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package xyz;

import javax.swing.Timer;
import java.awt.event.ActionEvent;
import java.awt.event.ActionListener;


public class XYZ {

    public static void main(String[] args) throws InterruptedException {

        class TimeClass implements ActionListener {

            private int counter = 0;

            @Override
            public void actionPerformed(ActionEvent e) {
                counter++;
                System.out.println(counter);
            }

        }

        Timer timer;
        TimeClass tc = new TimeClass();
        timer = new Timer (100, tc);
        timer.start();
        Thread.sleep(20000);

    }
}

In the above code :

  1. TimeClass should be created inside the main() function. Otherwise it shows the error "non static variable this cannot be referenced from a static context.". Why is this?

  2. When I use an access specifier for TimeClass like public or private, I'm getting an illegal start of expression error. Why is this?

share|improve this question
2  
Please read some java tutorials about static variables and inner classes. I believe you can find plenty of them in the internet. –  mhshams Nov 26 '12 at 7:44

1 Answer 1

up vote 5 down vote accepted
  1. If you are defining the TimeClass outside of main method, it should be static. because you are trying to access it from a static method (main). accessing non static variables from a static block or method is not possible.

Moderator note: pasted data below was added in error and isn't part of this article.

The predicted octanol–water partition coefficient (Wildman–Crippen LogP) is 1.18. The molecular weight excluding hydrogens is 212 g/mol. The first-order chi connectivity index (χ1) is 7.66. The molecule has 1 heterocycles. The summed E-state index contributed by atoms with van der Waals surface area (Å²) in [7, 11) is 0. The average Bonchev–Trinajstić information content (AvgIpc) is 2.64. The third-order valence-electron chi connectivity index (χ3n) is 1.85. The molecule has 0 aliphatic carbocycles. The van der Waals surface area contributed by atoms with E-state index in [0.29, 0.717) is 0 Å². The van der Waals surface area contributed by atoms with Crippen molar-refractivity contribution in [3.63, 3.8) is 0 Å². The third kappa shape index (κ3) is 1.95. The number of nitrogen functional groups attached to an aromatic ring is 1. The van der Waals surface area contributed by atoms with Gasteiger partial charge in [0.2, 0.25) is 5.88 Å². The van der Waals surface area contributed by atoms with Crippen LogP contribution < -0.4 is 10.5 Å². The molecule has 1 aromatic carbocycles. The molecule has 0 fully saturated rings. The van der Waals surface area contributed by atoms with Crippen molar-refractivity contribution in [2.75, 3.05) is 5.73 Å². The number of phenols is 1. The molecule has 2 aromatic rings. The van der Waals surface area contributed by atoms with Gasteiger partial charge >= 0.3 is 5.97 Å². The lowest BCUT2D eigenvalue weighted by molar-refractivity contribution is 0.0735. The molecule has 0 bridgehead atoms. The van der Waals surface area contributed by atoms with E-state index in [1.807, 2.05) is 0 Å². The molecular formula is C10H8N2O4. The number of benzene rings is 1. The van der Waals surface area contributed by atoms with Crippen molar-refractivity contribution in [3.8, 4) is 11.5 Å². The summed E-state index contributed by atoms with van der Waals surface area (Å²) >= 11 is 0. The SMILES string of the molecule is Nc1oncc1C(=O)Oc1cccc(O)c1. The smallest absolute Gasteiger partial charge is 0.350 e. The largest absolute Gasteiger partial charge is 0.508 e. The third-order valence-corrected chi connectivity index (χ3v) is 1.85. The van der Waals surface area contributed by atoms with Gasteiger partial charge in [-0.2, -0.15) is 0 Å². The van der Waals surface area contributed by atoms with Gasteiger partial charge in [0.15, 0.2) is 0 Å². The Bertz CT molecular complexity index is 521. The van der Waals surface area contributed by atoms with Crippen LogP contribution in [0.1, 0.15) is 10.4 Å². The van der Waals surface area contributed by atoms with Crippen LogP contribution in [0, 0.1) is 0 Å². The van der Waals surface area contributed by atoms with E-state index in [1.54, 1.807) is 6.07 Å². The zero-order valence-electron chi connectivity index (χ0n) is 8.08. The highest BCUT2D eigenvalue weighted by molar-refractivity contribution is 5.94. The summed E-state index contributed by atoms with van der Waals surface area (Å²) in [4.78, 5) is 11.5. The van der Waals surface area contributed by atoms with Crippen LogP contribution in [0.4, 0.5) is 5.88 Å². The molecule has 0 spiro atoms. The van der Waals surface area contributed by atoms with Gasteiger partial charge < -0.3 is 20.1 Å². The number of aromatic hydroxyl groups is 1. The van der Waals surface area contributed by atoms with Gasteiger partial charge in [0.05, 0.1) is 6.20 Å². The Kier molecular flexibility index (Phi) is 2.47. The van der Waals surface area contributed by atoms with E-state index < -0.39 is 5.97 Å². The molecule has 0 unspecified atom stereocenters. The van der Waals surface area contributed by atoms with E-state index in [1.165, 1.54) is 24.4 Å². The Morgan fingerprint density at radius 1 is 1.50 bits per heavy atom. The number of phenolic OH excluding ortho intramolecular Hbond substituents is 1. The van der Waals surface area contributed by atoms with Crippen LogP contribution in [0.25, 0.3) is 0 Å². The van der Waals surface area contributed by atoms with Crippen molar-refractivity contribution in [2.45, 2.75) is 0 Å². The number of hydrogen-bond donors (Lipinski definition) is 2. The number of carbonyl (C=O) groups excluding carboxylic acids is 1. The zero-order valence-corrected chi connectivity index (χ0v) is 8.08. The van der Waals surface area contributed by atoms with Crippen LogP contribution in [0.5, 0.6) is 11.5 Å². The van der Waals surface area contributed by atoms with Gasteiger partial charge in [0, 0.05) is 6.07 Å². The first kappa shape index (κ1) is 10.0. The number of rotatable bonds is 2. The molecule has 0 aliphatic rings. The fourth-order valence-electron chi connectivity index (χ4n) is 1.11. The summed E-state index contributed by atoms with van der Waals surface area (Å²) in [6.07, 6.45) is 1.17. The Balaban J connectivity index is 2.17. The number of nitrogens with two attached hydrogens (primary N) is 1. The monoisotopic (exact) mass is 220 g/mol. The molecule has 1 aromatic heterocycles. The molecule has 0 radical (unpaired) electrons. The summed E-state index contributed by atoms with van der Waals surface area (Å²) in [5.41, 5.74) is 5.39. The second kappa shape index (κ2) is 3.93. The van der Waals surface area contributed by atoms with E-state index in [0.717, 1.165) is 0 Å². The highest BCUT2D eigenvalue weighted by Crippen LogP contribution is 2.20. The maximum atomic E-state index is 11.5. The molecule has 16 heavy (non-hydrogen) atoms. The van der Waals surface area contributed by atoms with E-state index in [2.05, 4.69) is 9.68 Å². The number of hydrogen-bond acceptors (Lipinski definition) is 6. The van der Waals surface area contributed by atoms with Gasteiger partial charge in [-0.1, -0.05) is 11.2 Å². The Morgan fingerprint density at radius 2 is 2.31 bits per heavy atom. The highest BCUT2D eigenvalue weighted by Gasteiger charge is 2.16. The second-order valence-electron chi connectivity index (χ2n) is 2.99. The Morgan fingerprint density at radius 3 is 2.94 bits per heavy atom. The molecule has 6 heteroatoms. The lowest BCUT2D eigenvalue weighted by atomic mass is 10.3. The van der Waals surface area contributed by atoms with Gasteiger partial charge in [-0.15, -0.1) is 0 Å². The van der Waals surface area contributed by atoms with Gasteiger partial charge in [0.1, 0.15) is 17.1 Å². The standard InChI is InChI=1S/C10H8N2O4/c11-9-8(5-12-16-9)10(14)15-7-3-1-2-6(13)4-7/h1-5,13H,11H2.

2. if you are defining a class inside a method (like your case) you cannot define any access specifier for it. because its only accessible within your method and no one can see or use it outside of this method.

Change your code to something like this, then it works:

public class Test {

    private static class TimeClass implements ActionListener {

        private int counter = 0;

        @Override
        public void actionPerformed(ActionEvent e) {
            counter++;
            System.out.println(counter);
        }

    }

    public static void main(String[] args) throws InterruptedException {    

        TimeClass tc = new TimeClass();
        Timer timer = new Timer (100, tc);
        timer.start();
        Thread.sleep(20000);    
    }
}
share|improve this answer
2  
I would make TimeClass private. –  Duncan Nov 26 '12 at 8:02
    
@Duncan yeah, you are right. it can be private. –  mhshams Nov 26 '12 at 8:04
    
Thanks so much! That explained it! :) –  Vikram Nov 26 '12 at 8:28

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